Recall that these instructions are based on the use of Microsoft Word™ 2003, but can be adapted to any major word processing program from that year or later. To find the functions named here in a different word processor, just search on the desired item in your program's help files. Also, as with all these posts on the subject of setting up the Manuscript Shell, you may find it's easier to follow along if you open your word processor program in one window and keep this blog open in a second window, then switch back and forth between the two as needed.
If you want the text and page numbers in your headers or footers to be differently-aligned on odd- and even-numbered pages, as they are in many mainstream-published books, you need to insert four placeholder pages in each chapter of your manuscript shell, as detailed below.
Chapter Page, Header Content, Footer Content
1, No header, Right-aligned page number in footer
2, Left-aligned header text, Left-aligned page number in footer
3, Right-aligned header text, Right-aligned page number in footer
4, Left-aligned header text, Left-aligned page number in footer
If your header and footer content will be centered on every page, you still need to insert one placeholder page for the first page of the chapter (which won’t have a header), and a second placeholder page to represent how headers and footers should be formatted on every other page of the chapter. In that event, you can go back and de-select the ‘Different odd and even’ checkbox in the Page Setup dialog.
Begin by inserting placeholder pages, without headers or footers. If you've already set up your front matter per this series, page nine is the first page of your first chapter. Enter the name or number of the chapter and apply your custom chapter heading Style to it. Enter a few carriage returns and a page break.
For header and footer formatting with differently-aligned odd- and even-numbered pages, you must set up three more placeholder pages. On pages ten and eleven, enter a few carriage returns and a page break. On page twelve, enter a few carriage returns and a Next Page Section Break, as described previously. For books with identically-aligned headers and footers, you only need to have one additional placeholder page (page ten) with a few carriage returns and a Next Page Section Break on it.
Set Up Headers
Go back to page nine and select the Header and Footer option of the View menu. The cursor jumps up into the header section, and the Header and Footer toolbar is displayed.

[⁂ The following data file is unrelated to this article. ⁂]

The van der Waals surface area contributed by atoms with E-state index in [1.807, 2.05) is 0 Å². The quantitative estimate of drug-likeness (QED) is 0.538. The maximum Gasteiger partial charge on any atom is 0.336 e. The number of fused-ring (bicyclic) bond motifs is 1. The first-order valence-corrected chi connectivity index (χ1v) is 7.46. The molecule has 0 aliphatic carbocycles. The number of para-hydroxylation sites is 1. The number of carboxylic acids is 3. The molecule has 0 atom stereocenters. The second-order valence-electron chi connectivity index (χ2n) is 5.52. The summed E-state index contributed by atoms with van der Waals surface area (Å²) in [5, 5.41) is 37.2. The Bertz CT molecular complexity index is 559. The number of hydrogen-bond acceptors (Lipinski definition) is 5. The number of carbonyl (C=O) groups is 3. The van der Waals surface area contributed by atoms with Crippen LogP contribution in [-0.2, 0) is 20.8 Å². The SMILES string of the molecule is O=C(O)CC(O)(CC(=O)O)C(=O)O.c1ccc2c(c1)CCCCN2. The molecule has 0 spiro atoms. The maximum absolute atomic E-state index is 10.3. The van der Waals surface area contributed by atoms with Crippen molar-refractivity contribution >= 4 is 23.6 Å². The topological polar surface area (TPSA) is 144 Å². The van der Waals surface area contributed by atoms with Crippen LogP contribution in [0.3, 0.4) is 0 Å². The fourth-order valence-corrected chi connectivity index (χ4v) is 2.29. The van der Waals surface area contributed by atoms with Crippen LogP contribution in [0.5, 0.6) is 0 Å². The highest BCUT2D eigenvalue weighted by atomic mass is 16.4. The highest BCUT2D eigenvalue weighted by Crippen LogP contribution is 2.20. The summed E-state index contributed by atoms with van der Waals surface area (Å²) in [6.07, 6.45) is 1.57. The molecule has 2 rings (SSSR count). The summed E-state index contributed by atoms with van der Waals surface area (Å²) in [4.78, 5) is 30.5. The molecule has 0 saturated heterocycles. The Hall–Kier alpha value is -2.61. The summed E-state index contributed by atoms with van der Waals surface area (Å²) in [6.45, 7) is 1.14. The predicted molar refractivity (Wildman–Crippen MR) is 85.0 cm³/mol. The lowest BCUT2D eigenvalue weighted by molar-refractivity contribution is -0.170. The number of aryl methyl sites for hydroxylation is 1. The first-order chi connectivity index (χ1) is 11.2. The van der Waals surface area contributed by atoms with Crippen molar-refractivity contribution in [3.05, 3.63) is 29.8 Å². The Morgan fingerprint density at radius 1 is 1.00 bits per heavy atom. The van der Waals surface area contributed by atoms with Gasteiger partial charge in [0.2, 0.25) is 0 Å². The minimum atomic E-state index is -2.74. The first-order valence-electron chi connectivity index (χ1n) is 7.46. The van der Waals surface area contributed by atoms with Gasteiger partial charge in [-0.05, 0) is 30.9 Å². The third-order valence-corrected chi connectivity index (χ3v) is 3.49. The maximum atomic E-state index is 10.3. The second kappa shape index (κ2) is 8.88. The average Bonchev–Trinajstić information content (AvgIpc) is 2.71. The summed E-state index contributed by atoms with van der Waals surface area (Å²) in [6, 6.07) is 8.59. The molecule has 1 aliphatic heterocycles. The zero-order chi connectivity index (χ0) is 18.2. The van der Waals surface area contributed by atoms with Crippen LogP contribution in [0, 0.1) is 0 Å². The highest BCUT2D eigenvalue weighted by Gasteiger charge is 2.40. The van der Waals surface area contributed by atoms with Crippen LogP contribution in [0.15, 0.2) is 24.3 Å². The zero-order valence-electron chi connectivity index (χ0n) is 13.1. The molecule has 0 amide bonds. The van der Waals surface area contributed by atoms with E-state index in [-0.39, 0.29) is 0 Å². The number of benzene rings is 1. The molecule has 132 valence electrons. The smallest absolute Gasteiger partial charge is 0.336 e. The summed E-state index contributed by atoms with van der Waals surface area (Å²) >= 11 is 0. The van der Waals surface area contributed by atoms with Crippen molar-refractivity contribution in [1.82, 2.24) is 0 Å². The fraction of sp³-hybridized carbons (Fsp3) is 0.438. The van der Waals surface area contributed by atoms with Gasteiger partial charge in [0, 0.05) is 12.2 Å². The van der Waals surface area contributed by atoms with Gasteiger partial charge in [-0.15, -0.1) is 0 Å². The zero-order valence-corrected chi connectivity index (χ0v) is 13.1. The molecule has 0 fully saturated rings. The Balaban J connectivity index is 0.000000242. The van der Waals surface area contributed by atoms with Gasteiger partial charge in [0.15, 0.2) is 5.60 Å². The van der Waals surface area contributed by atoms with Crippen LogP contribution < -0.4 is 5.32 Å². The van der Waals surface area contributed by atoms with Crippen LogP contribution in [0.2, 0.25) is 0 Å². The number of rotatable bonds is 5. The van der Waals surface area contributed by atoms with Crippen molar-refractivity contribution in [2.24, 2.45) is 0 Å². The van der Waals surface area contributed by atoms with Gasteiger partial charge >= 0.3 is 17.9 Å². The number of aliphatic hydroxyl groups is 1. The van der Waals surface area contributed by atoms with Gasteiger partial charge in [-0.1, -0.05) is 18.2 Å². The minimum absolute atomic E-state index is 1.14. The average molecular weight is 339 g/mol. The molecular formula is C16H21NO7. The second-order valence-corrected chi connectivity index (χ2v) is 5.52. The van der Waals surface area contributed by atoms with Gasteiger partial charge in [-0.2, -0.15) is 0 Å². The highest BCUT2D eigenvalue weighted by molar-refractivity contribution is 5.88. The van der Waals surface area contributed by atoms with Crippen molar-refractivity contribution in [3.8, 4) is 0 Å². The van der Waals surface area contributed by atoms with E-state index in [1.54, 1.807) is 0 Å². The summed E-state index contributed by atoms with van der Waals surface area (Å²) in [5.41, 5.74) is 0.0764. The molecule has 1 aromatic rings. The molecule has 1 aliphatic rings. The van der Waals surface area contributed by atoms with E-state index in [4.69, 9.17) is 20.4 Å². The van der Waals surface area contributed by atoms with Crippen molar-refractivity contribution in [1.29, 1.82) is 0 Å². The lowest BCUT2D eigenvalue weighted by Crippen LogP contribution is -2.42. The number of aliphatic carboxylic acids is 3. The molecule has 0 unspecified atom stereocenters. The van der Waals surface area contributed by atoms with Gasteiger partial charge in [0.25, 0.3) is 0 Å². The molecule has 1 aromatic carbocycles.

Notice that the Link to Previous button is selected in the Header and Footer toolbar by default---in Word™ 2003, it is always selected by default at the start of each new section you create. Its current setting is displayed in the header or footer onscreen as well. This option should never be selected for your headers, even if you intend to use centered headers, because the first page of each chapter won’t have a header but subsequent pages will.
You don’t want a header on the first page of any chapter. Leave the header blank. The far right button, next to the Close button, is the Show Next button. Click it to go to the header on the second page of your chapter.
The second page of your chapter is an even-numbered page. If the Link to Previous button is selected, click it to de-select it. In a book with centered headers, the header on this page should be center-aligned. In a book with headers aligned like this book, the header on this page should be left-aligned so it will appear near the outside margin of the page. Enter your desired text (book title or chapter title) in the header. Apply formatting options as desired, including desired text alignment. Click the Show Next button.
If your page headers are all center-aligned, you don’t have any more page headers to set up. Click the Previous button to get back to page nine of your manuscript, then skip ahead to the Set Up Footers section on the following page. Otherwise, read on to complete your header formatting.